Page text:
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12 Replies to ““The beacons are lit!””

  1. Kari,

    Excellent post. I think it seems(may not be true) that people fall on opposite ends of the stick here. On one end you have people sharing everything about their life, every struggle, every stubbed toe to the point you want to run when you see them coming. They seem not so much to want help as to want attention and to want to be built up for suffering so much. Then there is the other end where we share nothing at all. This is where I tend to be. I think sometimes I do not want anyone to know my business, sometimes it is I do not want them to know I struggle, and sometimes I think it is my ego saying "you don't need no help big guy… suck it up".

    I do try to reach out to people I think might be having a rough time with something. I also appreciate when a friend reaches out to me when does not occur much. That could be me in the sense I put on the good front regardless.

    There is a part of me that does not want to share with someone who has no investment in me. If they have not shown any concern towards me I am not interested in seeking anything from them. To me they seem like the queen who comes by and throws a few coins on the ground for the peasants. Does not do much for the peasants but makes her feel good.

    So this makes me think that if I want to help people in a meaningful way I need to be investing in their lives in the good times and the bad times. I also need to be humble enough to admit I do not have it all together and could use help at times.

    1. Thanks, Mark. I agree that people in general tend to go to the extreme. I struggle with those who share EVERYTHING but who remain stuck in their situation unwilling to do the work to change it. I also tend to hide more than share, so I have to intentionally make myself share when I struggle. For me, though, it's more that I think people really don't care or don't have the time to care. What it boils down to is having relationships established before you need them in the though times. In other words, prepare for rain. Humbleness, as you noted, is also a key. Whenever I humble myself and ask for help in a struggle, relief comes almost immediately. It's as if God was saying, "I was just waiting for the humbleness."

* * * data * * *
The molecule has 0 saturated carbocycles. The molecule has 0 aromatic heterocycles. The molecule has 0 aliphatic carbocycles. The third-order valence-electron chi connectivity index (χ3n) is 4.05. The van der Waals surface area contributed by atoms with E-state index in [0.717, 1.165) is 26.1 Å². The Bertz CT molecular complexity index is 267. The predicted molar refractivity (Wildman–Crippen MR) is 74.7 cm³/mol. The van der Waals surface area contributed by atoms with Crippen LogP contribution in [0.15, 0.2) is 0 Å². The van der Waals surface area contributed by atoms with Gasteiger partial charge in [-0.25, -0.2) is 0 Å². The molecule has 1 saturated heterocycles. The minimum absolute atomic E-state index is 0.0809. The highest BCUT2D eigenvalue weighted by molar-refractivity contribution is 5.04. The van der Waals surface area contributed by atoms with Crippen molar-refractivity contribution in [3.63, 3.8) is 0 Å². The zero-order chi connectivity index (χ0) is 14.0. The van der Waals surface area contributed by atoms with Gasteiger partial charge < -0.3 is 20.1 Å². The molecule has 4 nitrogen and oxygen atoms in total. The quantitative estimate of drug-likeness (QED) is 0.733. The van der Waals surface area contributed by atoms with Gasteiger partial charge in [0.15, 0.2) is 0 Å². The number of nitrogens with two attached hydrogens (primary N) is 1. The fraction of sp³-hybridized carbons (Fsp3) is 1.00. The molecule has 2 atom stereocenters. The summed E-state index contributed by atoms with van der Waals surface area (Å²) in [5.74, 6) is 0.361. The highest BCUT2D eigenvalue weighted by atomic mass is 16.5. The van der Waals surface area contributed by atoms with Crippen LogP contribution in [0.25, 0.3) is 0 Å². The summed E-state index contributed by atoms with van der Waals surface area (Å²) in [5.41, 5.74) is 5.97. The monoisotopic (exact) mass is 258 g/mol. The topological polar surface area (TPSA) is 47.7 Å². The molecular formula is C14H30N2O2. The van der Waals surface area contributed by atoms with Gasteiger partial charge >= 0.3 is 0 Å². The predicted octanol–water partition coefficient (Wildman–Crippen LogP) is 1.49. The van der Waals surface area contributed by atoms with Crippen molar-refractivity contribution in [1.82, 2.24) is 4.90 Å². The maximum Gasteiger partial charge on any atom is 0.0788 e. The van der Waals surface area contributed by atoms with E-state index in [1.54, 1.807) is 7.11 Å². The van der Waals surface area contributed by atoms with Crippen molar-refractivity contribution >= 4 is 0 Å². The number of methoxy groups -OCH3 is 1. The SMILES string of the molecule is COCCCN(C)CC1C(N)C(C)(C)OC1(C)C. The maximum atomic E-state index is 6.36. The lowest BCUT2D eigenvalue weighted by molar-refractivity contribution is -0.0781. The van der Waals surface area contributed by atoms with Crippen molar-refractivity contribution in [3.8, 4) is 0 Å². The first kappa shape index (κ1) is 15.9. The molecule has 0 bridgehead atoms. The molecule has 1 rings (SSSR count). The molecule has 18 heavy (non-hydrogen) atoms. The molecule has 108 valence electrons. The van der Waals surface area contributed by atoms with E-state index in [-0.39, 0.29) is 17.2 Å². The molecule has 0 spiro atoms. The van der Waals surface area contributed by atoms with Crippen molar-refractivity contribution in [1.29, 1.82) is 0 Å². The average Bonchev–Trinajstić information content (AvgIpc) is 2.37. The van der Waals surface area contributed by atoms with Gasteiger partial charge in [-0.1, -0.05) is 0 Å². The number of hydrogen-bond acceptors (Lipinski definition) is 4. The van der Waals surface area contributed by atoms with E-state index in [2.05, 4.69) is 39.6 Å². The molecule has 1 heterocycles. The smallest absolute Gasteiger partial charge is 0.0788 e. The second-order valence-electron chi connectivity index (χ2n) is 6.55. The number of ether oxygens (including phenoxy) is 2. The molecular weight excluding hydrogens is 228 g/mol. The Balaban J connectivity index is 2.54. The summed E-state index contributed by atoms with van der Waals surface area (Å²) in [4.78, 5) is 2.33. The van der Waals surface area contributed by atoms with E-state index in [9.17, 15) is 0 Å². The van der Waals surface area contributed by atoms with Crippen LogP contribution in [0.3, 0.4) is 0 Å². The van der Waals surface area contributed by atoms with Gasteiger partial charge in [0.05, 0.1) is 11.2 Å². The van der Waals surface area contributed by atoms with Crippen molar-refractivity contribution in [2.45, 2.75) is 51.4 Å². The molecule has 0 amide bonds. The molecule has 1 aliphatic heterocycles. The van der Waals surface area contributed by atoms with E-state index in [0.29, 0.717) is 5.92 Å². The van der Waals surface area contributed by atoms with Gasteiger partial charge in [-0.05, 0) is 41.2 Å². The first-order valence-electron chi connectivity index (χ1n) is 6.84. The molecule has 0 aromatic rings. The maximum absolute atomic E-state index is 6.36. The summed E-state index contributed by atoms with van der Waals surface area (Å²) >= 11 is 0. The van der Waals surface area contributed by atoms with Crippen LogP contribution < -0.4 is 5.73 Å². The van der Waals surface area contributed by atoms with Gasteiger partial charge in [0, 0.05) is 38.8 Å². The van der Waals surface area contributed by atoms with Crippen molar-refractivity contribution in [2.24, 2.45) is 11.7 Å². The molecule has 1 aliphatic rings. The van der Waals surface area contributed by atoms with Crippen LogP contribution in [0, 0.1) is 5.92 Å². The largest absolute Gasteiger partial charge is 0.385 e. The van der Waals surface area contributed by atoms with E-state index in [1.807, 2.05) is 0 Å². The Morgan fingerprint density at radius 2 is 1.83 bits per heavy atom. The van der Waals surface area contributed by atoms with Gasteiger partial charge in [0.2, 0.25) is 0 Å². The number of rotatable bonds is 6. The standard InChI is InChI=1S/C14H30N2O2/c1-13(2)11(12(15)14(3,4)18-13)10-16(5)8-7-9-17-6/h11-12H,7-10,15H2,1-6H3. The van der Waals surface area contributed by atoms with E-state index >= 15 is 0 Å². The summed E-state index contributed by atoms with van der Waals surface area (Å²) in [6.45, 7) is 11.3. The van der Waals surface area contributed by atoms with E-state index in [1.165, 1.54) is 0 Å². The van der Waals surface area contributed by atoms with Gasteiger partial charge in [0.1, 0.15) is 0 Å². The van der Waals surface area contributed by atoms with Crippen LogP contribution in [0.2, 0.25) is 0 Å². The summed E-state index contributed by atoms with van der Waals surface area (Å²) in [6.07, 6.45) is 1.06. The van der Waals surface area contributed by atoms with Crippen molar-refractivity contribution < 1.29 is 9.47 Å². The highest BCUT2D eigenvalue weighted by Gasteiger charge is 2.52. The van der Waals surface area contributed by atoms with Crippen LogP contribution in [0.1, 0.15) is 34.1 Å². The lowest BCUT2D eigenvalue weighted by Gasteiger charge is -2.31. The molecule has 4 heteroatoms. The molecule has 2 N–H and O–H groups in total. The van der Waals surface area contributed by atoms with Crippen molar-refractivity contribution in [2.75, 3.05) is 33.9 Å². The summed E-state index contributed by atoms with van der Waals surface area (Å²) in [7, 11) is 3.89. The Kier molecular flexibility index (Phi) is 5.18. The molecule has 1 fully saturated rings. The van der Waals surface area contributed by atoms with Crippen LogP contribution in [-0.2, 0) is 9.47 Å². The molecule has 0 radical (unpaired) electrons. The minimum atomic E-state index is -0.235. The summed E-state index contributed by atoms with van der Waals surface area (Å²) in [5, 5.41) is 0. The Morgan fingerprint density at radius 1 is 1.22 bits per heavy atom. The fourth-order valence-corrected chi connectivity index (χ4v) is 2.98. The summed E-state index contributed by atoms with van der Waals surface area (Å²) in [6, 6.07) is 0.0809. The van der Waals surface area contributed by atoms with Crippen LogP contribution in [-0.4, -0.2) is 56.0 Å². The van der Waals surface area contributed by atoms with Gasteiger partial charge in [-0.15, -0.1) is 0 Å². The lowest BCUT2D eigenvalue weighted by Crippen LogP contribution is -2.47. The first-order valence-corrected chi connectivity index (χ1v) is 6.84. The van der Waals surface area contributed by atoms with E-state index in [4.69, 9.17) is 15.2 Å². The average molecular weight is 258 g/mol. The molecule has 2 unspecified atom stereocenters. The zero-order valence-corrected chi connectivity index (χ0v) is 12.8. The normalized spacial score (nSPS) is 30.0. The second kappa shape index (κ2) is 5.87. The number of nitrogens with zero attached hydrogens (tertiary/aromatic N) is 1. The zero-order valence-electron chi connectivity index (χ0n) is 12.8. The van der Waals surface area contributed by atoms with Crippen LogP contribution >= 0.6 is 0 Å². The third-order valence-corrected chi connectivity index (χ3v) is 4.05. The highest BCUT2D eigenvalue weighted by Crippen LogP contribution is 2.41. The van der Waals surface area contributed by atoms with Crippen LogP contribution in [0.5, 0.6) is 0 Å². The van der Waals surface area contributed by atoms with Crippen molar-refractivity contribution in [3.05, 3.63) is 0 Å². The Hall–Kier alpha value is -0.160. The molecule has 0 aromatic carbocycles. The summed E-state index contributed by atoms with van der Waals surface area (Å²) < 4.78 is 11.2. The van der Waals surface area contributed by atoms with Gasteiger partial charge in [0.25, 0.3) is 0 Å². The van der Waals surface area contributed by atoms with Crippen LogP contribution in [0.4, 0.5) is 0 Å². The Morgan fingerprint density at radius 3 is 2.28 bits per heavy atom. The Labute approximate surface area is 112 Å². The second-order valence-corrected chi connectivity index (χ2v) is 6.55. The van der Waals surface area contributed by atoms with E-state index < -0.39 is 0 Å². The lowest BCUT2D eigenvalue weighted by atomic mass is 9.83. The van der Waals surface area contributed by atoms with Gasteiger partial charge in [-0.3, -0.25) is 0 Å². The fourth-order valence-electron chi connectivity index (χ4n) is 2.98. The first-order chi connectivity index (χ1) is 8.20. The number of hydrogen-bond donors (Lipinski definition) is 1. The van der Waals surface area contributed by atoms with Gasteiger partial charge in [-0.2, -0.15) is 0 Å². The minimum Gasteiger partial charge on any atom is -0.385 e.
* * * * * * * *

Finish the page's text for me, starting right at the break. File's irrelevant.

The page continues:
2. Your "in the good times and the bad times" reminds me of what I read in Proverbs today. "The person who shuns the bitter moments of friends will be an outsider at their celebrations" (Proverbs 14:11 The Message).

      From a different perspective, I have little trouble inviting friends into my celebrations but struggle with letting them into my "bitter moments."

      I have learned that certain struggles blow into my life and strengthen into hurricane-force winds when I suffer in silence. They dissipate pretty quickly when I not only pray to God but speak with others.

      1. I have found the same thing to be true in my own life. God didn't mean for us to struggle alone. That's why we are one body after all. I like the sentiment of the Proverb. Gotta go thru the tough times to truly celebrate in the good times. I am terrible at celebrations, and getting better at opening up in the bitter moments. Perhaps a "how to" on that is in order. Maybe that would force figuring it out more. Maybe you'll cover some of this in your post.

  2. Thanks Kari. I tend to be too open. I know that can be a burden to others, as I have had people do that to me also. But you are right about needing friends, especially prayer warriors who will simply keep you and your needs before God when life gets to busy and we fail to do so ourselves. One of mine died recently and I will always remember her willingness to pray with and for me at any time when my late husband was so ill. Just weeks before she died we prayed together over the phone, which is how it usually was done with us.